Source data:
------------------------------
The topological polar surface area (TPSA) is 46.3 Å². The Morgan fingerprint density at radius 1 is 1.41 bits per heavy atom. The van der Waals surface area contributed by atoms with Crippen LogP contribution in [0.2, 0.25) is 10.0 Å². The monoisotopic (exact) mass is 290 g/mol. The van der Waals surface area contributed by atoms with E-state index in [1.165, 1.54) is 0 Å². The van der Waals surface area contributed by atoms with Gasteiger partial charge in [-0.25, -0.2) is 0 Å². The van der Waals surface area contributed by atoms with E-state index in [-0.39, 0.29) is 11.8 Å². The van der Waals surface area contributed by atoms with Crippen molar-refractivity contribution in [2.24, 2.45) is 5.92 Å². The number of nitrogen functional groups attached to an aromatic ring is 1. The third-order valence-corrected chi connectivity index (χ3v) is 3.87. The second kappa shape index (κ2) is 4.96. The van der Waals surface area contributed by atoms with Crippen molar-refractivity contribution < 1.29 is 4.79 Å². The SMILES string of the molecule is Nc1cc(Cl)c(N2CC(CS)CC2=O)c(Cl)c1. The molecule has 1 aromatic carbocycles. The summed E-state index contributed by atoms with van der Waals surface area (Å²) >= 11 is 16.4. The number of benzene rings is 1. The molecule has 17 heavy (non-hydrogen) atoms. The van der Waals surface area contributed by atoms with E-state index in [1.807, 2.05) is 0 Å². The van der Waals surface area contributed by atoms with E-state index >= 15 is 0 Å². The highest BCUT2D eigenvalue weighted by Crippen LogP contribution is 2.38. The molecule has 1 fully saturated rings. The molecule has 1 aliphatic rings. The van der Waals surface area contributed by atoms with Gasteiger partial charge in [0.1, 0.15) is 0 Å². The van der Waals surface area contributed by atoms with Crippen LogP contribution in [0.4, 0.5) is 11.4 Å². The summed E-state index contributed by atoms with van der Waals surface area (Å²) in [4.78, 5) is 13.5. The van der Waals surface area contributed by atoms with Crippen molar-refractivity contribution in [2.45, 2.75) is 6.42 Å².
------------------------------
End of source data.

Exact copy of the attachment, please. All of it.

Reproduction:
The topological polar surface area (TPSA) is 46.3 Å². The Morgan fingerprint density at radius 1 is 1.41 bits per heavy atom. The van der Waals surface area contributed by atoms with Crippen LogP contribution in [0.2, 0.25) is 10.0 Å². The monoisotopic (exact) mass is 290 g/mol. The van der Waals surface area contributed by atoms with E-state index in [1.165, 1.54) is 0 Å². The van der Waals surface area contributed by atoms with Gasteiger partial charge in [-0.25, -0.2) is 0 Å². The van der Waals surface area contributed by atoms with E-state index in [-0.39, 0.29) is 11.8 Å². The van der Waals surface area contributed by atoms with Crippen molar-refractivity contribution in [2.24, 2.45) is 5.92 Å². The number of nitrogen functional groups attached to an aromatic ring is 1. The third-order valence-corrected chi connectivity index (χ3v) is 3.87. The second kappa shape index (κ2) is 4.96. The van der Waals surface area contributed by atoms with Crippen molar-refractivity contribution < 1.29 is 4.79 Å². The SMILES string of the molecule is Nc1cc(Cl)c(N2CC(CS)CC2=O)c(Cl)c1. The molecule has 1 aromatic carbocycles. The summed E-state index contributed by atoms with van der Waals surface area (Å²) >= 11 is 16.4. The number of benzene rings is 1. The molecule has 17 heavy (non-hydrogen) atoms. The van der Waals surface area contributed by atoms with E-state index in [1.807, 2.05) is 0 Å². The van der Waals surface area contributed by atoms with E-state index >= 15 is 0 Å². The highest BCUT2D eigenvalue weighted by Crippen LogP contribution is 2.38. The molecule has 1 fully saturated rings. The molecule has 1 aliphatic rings. The van der Waals surface area contributed by atoms with Gasteiger partial charge in [0.1, 0.15) is 0 Å². The van der Waals surface area contributed by atoms with Crippen LogP contribution in [0.4, 0.5) is 11.4 Å². The summed E-state index contributed by atoms with van der Waals surface area (Å²) in [4.78, 5) is 13.5. The van der Waals surface area contributed by atoms with Crippen molar-refractivity contribution in [2.45, 2.75) is 6.42 Å².